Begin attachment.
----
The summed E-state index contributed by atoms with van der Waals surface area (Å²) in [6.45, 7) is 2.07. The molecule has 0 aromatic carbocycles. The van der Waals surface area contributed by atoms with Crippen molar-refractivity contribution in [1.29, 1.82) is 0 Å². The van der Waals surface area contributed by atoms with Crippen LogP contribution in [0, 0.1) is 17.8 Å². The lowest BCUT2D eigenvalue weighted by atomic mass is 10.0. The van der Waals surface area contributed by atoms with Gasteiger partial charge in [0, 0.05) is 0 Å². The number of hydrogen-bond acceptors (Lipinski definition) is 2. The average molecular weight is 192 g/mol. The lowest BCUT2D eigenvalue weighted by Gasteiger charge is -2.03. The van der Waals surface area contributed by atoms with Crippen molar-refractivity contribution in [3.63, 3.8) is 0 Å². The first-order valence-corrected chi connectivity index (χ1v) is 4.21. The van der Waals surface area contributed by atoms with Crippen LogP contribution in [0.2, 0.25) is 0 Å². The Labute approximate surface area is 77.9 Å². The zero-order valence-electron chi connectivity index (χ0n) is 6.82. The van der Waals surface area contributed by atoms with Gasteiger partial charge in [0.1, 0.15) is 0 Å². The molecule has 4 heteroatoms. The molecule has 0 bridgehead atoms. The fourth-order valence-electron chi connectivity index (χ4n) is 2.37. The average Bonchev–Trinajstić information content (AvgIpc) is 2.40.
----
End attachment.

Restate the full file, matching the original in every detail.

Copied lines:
The summed E-state index contributed by atoms with van der Waals surface area (Å²) in [6.45, 7) is 2.07. The molecule has 0 aromatic carbocycles. The van der Waals surface area contributed by atoms with Crippen molar-refractivity contribution in [1.29, 1.82) is 0 Å². The van der Waals surface area contributed by atoms with Crippen LogP contribution in [0, 0.1) is 17.8 Å². The lowest BCUT2D eigenvalue weighted by atomic mass is 10.0. The van der Waals surface area contributed by atoms with Gasteiger partial charge in [0, 0.05) is 0 Å². The number of hydrogen-bond acceptors (Lipinski definition) is 2. The average molecular weight is 192 g/mol. The lowest BCUT2D eigenvalue weighted by Gasteiger charge is -2.03. The van der Waals surface area contributed by atoms with Crippen molar-refractivity contribution in [3.63, 3.8) is 0 Å². The first-order valence-corrected chi connectivity index (χ1v) is 4.21. The van der Waals surface area contributed by atoms with Crippen LogP contribution in [0.2, 0.25) is 0 Å². The Labute approximate surface area is 77.9 Å². The zero-order valence-electron chi connectivity index (χ0n) is 6.82. The van der Waals surface area contributed by atoms with Gasteiger partial charge in [0.1, 0.15) is 0 Å². The molecule has 4 heteroatoms. The molecule has 0 bridgehead atoms. The fourth-order valence-electron chi connectivity index (χ4n) is 2.37. The average Bonchev–Trinajstić information content (AvgIpc) is 2.40.